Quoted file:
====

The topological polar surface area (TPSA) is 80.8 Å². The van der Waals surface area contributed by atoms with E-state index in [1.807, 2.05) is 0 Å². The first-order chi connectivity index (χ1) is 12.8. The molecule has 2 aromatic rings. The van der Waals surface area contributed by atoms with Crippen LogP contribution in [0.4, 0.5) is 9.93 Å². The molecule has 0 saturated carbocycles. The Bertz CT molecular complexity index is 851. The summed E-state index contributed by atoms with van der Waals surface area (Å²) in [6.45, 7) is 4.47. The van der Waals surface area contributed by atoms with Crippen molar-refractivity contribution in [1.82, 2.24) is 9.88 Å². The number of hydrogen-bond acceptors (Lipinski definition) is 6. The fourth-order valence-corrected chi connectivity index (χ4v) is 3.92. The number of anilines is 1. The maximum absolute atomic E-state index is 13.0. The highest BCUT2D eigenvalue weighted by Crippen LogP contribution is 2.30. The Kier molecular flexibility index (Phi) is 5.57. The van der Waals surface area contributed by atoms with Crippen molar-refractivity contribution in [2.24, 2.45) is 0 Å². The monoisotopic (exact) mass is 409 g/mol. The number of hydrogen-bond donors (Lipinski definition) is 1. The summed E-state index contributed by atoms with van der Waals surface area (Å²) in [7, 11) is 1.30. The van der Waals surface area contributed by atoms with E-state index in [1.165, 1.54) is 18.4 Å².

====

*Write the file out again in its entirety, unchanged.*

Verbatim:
The topological polar surface area (TPSA) is 80.8 Å². The van der Waals surface area contributed by atoms with E-state index in [1.807, 2.05) is 0 Å². The first-order chi connectivity index (χ1) is 12.8. The molecule has 2 aromatic rings. The van der Waals surface area contributed by atoms with Crippen LogP contribution in [0.4, 0.5) is 9.93 Å². The molecule has 0 saturated carbocycles. The Bertz CT molecular complexity index is 851. The summed E-state index contributed by atoms with van der Waals surface area (Å²) in [6.45, 7) is 4.47. The van der Waals surface area contributed by atoms with Crippen molar-refractivity contribution in [1.82, 2.24) is 9.88 Å². The number of hydrogen-bond acceptors (Lipinski definition) is 6. The fourth-order valence-corrected chi connectivity index (χ4v) is 3.92. The number of anilines is 1. The maximum absolute atomic E-state index is 13.0. The highest BCUT2D eigenvalue weighted by Crippen LogP contribution is 2.30. The Kier molecular flexibility index (Phi) is 5.57. The van der Waals surface area contributed by atoms with Crippen molar-refractivity contribution in [2.24, 2.45) is 0 Å². The monoisotopic (exact) mass is 409 g/mol. The number of hydrogen-bond donors (Lipinski definition) is 1. The summed E-state index contributed by atoms with van der Waals surface area (Å²) in [7, 11) is 1.30. The van der Waals surface area contributed by atoms with E-state index in [1.165, 1.54) is 18.4 Å².